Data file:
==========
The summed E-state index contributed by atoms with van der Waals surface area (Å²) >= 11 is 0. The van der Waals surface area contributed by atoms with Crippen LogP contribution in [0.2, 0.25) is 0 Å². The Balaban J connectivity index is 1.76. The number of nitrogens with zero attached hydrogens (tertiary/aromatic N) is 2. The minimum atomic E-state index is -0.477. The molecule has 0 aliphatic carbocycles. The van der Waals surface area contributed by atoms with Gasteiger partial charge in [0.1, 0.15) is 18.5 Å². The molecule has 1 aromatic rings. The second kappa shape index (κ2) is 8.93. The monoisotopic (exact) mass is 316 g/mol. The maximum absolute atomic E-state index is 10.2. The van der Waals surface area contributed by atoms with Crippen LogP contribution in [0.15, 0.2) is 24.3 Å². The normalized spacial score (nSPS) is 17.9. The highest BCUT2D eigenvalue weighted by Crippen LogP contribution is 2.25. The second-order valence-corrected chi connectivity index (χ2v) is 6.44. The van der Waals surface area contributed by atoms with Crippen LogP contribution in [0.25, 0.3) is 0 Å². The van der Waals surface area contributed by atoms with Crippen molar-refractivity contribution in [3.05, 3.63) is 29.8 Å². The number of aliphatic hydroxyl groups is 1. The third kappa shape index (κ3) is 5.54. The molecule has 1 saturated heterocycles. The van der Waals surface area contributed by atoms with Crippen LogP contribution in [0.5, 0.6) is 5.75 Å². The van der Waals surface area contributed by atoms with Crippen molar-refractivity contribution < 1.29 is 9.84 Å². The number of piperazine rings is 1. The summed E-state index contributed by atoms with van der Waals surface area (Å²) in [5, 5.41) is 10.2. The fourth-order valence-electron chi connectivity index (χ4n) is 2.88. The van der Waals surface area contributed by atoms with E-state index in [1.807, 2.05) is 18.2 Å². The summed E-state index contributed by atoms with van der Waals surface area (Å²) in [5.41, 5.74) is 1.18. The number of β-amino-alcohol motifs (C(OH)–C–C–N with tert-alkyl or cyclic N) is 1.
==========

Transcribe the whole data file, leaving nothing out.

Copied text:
The summed E-state index contributed by atoms with van der Waals surface area (Å²) >= 11 is 0. The van der Waals surface area contributed by atoms with Crippen LogP contribution in [0.2, 0.25) is 0 Å². The Balaban J connectivity index is 1.76. The number of nitrogens with zero attached hydrogens (tertiary/aromatic N) is 2. The minimum atomic E-state index is -0.477. The molecule has 0 aliphatic carbocycles. The van der Waals surface area contributed by atoms with Gasteiger partial charge in [0.1, 0.15) is 18.5 Å². The molecule has 1 aromatic rings. The second kappa shape index (κ2) is 8.93. The monoisotopic (exact) mass is 316 g/mol. The maximum absolute atomic E-state index is 10.2. The van der Waals surface area contributed by atoms with Crippen LogP contribution in [0.15, 0.2) is 24.3 Å². The normalized spacial score (nSPS) is 17.9. The highest BCUT2D eigenvalue weighted by Crippen LogP contribution is 2.25. The second-order valence-corrected chi connectivity index (χ2v) is 6.44. The van der Waals surface area contributed by atoms with Crippen LogP contribution in [0.25, 0.3) is 0 Å². The van der Waals surface area contributed by atoms with Crippen molar-refractivity contribution in [3.05, 3.63) is 29.8 Å². The number of aliphatic hydroxyl groups is 1. The third kappa shape index (κ3) is 5.54. The molecule has 1 saturated heterocycles. The van der Waals surface area contributed by atoms with Crippen LogP contribution in [0.5, 0.6) is 5.75 Å². The van der Waals surface area contributed by atoms with Crippen molar-refractivity contribution < 1.29 is 9.84 Å². The number of piperazine rings is 1. The summed E-state index contributed by atoms with van der Waals surface area (Å²) in [5, 5.41) is 10.2. The fourth-order valence-electron chi connectivity index (χ4n) is 2.88. The van der Waals surface area contributed by atoms with E-state index in [1.807, 2.05) is 18.2 Å². The summed E-state index contributed by atoms with van der Waals surface area (Å²) in [5.41, 5.74) is 1.18. The number of β-amino-alcohol motifs (C(OH)–C–C–N with tert-alkyl or cyclic N) is 1.